2. Why is it that when you haggle on the asking price, sometimes you throw in a few thousand more dollars, but ask for them to pay closing costs? Is it that we think we’re going to trick them? Like they don’t know how much closing costs are? Or is it just sort of a trick that everybody knows about and politely pretends not to see?

    Is this haggling trick the mind-game equivalent of pricing items at $1.99 instead of $2.00?

  3. What, exactly, is the point of closing early and building an extra two weeks into the contract, where the seller can live in the property after it’s been transferred? Why don’t we just close two weeks later?
  4. How do other people’s houses get to smell so strange? Should I be worried about the way their houses smell, or should I assume that—like other people’s babies—the smell is just indigenous to the family and not necessarily permanent?
  5. Why do they even offer earthquake coverage in Tennessee?
  6. What exactly is the difference between a home inspection and an appraisal? Why do I get to hire one and not the other?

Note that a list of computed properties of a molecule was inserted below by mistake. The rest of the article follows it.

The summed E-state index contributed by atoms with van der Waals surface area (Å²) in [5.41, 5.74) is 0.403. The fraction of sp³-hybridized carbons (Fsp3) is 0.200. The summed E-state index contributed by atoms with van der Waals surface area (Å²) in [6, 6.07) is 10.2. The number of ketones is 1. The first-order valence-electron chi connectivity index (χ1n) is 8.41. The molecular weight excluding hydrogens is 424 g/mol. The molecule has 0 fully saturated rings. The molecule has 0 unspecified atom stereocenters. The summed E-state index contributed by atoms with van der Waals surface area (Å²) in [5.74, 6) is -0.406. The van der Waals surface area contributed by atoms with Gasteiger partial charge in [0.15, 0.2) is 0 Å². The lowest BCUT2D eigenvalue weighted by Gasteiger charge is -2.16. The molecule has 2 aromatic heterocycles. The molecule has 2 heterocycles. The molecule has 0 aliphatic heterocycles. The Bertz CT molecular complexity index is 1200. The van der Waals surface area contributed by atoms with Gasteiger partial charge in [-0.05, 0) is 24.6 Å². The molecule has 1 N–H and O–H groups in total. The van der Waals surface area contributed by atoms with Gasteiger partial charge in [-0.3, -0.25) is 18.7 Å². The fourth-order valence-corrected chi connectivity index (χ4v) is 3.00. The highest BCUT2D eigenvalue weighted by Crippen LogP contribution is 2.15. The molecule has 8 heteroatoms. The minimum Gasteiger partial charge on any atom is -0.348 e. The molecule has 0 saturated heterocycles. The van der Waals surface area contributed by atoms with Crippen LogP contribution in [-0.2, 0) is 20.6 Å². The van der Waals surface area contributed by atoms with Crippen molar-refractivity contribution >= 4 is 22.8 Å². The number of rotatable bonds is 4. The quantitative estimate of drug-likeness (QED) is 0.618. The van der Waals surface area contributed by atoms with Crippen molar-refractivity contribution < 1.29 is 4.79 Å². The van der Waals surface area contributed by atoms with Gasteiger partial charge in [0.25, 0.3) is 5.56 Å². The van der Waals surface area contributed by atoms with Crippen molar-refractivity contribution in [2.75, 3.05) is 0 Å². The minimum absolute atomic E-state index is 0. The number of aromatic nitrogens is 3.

7. Should I be worried that this roof is ten years old? Should I be worried that the HVAC is ten years old? Different agents tell me different life-spans! What if I have to replace it in two years? Should I have included a new-roof request in the contract and added a few grand to my offer? Is this the mind-game equivalent of new cars being sold with cash-back bonuses? Aaaagh!
  8. What is the etiquette of working with real estate agents? Is it sort of like prom-date etiquette?

    e.g., If you go see the house with the selling agent, does that mean your own agent has to enter the home with you in order to be considered ‘the agent’ and to get that other whatever-percent-it-is? Does it matter that they’re already your agent, and have been all along?